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  • Remembering Bernard Bigot, ITER Director-General 2015-2022

    On the ITER site, the machinery of construction was humming just like on any weekday. Workers were concentrating on their tasks, laying rebar for new buildings [...]

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  • Tokamak assembly | Preparing for the Big Lift

    The distance was short but the challenge daunting: on Thursday last week, the first section of the plasma chamber was lifted 50 centimetres above its suppor [...]

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  • Image of the week | 13th toroidal field coil arrives from Europe

    The toroidal field coil procurement effort has been one of the longest of the ITER program, initiated by Procurement Arrangements signed in 2007 and 2008. Manuf [...]

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  • Diagnostics | Final Procurement Arrangement signed

    ITER Diagnostics reached an important milestone in December 2021 when it concluded the last Procurement Arrangement of the diagnostics program. After signing a [...]

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    Work is progressing on the ITER Control Building, ergonomically designed for the 60 to 80 operators, engineers and researchers who will call it home.  [...]

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Of Interest

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A vision of the future

Anders Wallander and Thomas Casper: working on RDBS has provided strong linkage between CODAC engineers and Fusion Science & Technology (FST) physicists. (Click to view larger version...)
Anders Wallander and Thomas Casper: working on RDBS has provided strong linkage between CODAC engineers and Fusion Science & Technology (FST) physicists.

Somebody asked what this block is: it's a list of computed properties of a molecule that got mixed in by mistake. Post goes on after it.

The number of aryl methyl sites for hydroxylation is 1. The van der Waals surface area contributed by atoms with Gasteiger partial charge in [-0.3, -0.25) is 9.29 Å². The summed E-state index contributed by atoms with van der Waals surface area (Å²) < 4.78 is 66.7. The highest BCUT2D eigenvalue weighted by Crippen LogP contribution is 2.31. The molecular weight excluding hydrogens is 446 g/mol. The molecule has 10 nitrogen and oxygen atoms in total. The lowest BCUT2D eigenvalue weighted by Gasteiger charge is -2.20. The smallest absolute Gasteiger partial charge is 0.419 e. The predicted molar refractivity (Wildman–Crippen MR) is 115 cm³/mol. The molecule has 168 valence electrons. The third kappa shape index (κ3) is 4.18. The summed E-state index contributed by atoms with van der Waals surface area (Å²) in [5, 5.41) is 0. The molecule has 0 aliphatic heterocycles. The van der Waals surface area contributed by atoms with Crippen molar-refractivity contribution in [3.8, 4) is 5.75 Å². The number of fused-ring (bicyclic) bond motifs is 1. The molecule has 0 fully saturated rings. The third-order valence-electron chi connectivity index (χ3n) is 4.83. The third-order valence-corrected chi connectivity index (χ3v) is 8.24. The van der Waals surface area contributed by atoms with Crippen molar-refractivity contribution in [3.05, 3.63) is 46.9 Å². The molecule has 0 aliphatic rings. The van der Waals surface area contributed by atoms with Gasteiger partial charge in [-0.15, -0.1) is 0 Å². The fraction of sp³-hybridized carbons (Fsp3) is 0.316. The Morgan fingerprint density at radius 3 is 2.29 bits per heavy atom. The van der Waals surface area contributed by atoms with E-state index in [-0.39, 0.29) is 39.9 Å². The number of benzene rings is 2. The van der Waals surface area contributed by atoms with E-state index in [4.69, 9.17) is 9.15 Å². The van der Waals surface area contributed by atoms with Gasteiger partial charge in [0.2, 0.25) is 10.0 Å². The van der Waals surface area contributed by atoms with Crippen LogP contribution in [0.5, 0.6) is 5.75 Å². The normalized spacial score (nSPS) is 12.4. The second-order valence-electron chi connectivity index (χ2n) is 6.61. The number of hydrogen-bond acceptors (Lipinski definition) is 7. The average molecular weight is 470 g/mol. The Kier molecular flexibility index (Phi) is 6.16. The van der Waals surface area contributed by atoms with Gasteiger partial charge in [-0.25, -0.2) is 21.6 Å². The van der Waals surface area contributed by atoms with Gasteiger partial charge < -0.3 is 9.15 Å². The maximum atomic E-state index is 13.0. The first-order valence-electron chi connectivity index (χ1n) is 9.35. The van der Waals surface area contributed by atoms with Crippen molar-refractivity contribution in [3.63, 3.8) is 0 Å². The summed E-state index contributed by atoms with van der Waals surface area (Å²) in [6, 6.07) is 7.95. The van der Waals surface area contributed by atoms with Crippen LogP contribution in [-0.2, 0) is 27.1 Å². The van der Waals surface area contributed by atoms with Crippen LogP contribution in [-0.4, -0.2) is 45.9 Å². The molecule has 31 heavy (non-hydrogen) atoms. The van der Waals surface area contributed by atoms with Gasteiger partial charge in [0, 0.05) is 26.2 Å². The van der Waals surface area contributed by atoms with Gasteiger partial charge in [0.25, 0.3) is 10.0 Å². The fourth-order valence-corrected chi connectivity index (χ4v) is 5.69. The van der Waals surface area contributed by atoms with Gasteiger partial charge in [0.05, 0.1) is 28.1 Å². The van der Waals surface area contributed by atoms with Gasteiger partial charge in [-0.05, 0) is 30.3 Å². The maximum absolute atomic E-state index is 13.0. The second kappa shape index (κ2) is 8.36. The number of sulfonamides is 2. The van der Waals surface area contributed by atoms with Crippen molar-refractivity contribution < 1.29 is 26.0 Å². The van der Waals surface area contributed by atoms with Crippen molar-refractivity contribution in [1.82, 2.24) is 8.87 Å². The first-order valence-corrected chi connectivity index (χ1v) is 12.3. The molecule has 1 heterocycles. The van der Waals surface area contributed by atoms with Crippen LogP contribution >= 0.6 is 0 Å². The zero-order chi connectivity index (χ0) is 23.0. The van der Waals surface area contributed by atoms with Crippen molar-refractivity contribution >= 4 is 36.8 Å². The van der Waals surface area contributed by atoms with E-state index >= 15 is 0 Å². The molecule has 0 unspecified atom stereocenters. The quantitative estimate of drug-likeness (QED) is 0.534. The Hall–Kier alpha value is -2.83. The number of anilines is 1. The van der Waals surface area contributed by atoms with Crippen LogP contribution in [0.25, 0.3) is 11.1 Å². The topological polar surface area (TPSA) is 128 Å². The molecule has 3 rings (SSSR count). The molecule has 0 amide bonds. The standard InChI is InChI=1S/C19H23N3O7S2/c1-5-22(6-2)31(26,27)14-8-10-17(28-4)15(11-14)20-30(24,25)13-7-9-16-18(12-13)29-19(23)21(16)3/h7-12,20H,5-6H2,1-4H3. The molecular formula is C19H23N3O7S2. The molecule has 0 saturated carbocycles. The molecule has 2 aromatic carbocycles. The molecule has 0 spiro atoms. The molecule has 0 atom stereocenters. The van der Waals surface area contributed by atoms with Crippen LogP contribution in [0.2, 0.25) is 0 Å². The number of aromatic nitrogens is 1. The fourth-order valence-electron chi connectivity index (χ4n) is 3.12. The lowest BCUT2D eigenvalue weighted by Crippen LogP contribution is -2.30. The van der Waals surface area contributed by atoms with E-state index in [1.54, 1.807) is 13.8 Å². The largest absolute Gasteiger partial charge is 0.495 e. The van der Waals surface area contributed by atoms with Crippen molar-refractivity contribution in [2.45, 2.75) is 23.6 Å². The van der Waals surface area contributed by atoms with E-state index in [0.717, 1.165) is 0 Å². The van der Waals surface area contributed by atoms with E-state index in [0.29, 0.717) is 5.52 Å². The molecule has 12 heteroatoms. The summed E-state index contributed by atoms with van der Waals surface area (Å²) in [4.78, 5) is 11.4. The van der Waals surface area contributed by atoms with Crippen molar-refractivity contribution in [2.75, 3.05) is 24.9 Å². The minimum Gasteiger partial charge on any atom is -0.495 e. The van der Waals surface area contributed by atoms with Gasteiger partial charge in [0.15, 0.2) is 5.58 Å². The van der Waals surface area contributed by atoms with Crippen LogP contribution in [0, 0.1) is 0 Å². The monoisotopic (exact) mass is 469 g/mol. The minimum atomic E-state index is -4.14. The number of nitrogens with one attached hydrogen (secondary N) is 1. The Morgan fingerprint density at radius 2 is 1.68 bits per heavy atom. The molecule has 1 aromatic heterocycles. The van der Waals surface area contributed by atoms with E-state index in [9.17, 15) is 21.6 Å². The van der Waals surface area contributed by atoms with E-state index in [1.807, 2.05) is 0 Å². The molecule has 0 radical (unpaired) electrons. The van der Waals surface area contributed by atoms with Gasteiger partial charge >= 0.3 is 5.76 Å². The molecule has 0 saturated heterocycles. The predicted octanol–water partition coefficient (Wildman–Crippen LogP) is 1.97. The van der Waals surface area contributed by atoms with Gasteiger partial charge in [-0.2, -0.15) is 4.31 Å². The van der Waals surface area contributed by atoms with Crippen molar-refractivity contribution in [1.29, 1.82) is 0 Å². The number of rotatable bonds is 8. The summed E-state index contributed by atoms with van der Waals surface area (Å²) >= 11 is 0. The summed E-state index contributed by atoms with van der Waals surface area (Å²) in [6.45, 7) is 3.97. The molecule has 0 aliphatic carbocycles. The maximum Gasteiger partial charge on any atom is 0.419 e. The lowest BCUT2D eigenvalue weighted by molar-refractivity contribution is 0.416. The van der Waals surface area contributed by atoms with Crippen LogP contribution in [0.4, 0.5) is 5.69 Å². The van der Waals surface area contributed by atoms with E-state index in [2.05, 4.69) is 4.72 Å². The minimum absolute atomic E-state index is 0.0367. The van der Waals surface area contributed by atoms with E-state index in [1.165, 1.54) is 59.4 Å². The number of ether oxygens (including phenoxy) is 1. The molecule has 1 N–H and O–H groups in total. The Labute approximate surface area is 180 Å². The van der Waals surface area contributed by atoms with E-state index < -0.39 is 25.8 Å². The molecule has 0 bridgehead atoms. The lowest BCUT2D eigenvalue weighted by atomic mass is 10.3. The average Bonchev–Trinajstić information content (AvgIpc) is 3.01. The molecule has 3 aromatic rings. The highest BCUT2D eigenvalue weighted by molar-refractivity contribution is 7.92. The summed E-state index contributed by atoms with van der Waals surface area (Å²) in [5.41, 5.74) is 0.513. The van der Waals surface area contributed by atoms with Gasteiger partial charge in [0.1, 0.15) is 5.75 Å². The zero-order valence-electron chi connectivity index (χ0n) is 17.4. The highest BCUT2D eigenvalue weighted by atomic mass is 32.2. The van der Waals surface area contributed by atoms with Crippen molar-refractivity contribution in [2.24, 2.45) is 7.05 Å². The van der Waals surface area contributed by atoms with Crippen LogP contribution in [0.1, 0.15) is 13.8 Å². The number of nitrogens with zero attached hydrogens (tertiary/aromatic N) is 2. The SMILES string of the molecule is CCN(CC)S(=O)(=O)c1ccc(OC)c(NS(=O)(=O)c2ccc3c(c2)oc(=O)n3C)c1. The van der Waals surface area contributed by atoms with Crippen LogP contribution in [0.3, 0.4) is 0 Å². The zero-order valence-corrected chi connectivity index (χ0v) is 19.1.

The year is sometime around 2030. The place—the ITER Control Room. All attention is focused on a large screen that displays graphs, figures, colours and a cutaway view of the vacuum vessel with a pulsing "D" shape at its centre.

A full deuterium-tritium (DT) plasma shot is underway. It is not the first one, but a DT shot is never routine. At one point, cheers and applause resound—the present shot is just perfect ... all parameters nominal, the entire control system performing at its best.

Although this scene may belong to the future, the display screen can already be visualized thanks to a CODAC application that was recently developed by the ITER CODAC team and the DIII-D National Fusion Facility in San Diego. A precious tool, the real-time plasma boundary display system (RBDS) allows the presentation of data simulating actual plasma shots, based on different scenarios.

To the lay viewer, the on-screen simulation looks like just another animation. In reality, obtaining this "quick display overview" takes a few days' execution time on the Livermore National Laboratory computer cluster.

"Visualization, even at this early stage of the project, is very important," says CODAC Section Leader Anders Wallander. "It provides indications about what data we'll need and when we'll need it. It also allows us to validate the technologies chosen for CODAC."

A precious tool for the ongoing work at ITER, the real-time plasma boundary display system (RBDS) allows to present data generated from different scenarios simulating actual plasma shots. (Click to view larger version...)
A precious tool for the ongoing work at ITER, the real-time plasma boundary display system (RBDS) allows to present data generated from different scenarios simulating actual plasma shots.
RBDS is part of the high performance networking (HPN) project that ITER partly contracted in 2009 to General Atomics, the private company that operates the DIII-D Tokamak. The project investigates and prototypes technologies for data transport architecture—a key issue in tokamak operation.
On the ITER side, working on RBDS has created strong ties between CODAC engineers and Fusion Science & Technology (FST) physicists—something Anders considers essential to the success of the project.

"There are several scientists in the Member countries doing plasma simulation," says Thomas Casper, the FST experimental physicist who participated in the project. "Soon, we'll make our visualization and data system available to them. It's part of the ITER philosophy: this huge project should drag in what was scattered until to now."


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